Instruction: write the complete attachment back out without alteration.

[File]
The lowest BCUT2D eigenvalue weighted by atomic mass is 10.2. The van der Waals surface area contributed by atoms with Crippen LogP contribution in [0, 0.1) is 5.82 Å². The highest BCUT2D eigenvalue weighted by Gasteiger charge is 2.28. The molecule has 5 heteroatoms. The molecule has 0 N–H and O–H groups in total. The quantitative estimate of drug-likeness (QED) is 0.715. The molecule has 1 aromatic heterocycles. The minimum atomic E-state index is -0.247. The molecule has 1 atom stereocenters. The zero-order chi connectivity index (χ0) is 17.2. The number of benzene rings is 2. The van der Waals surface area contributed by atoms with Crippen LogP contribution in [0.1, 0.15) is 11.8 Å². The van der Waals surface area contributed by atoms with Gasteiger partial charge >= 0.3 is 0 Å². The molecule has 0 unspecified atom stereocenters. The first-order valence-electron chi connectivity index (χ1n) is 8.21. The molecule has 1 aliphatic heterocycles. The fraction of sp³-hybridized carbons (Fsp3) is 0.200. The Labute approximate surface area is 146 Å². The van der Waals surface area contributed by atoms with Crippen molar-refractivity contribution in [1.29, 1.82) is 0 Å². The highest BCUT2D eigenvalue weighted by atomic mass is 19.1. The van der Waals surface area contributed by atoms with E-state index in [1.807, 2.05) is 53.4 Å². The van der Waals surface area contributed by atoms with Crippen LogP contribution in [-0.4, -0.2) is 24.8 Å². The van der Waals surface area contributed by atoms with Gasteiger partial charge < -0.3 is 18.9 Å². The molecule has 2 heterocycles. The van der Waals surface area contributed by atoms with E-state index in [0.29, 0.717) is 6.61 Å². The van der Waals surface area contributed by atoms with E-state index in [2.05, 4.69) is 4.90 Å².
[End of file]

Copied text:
The lowest BCUT2D eigenvalue weighted by atomic mass is 10.2. The van der Waals surface area contributed by atoms with Crippen LogP contribution in [0, 0.1) is 5.82 Å². The highest BCUT2D eigenvalue weighted by Gasteiger charge is 2.28. The molecule has 5 heteroatoms. The molecule has 0 N–H and O–H groups in total. The quantitative estimate of drug-likeness (QED) is 0.715. The molecule has 1 aromatic heterocycles. The minimum atomic E-state index is -0.247. The molecule has 1 atom stereocenters. The zero-order chi connectivity index (χ0) is 17.2. The number of benzene rings is 2. The van der Waals surface area contributed by atoms with Crippen LogP contribution in [0.1, 0.15) is 11.8 Å². The van der Waals surface area contributed by atoms with Gasteiger partial charge >= 0.3 is 0 Å². The molecule has 0 unspecified atom stereocenters. The first-order valence-electron chi connectivity index (χ1n) is 8.21. The molecule has 1 aliphatic heterocycles. The fraction of sp³-hybridized carbons (Fsp3) is 0.200. The Labute approximate surface area is 146 Å². The van der Waals surface area contributed by atoms with Crippen molar-refractivity contribution in [1.29, 1.82) is 0 Å². The highest BCUT2D eigenvalue weighted by atomic mass is 19.1. The van der Waals surface area contributed by atoms with E-state index in [1.807, 2.05) is 53.4 Å². The van der Waals surface area contributed by atoms with Crippen LogP contribution in [-0.4, -0.2) is 24.8 Å². The van der Waals surface area contributed by atoms with Gasteiger partial charge < -0.3 is 18.9 Å². The molecule has 2 heterocycles. The van der Waals surface area contributed by atoms with E-state index in [0.29, 0.717) is 6.61 Å². The van der Waals surface area contributed by atoms with E-state index in [2.05, 4.69) is 4.90 Å².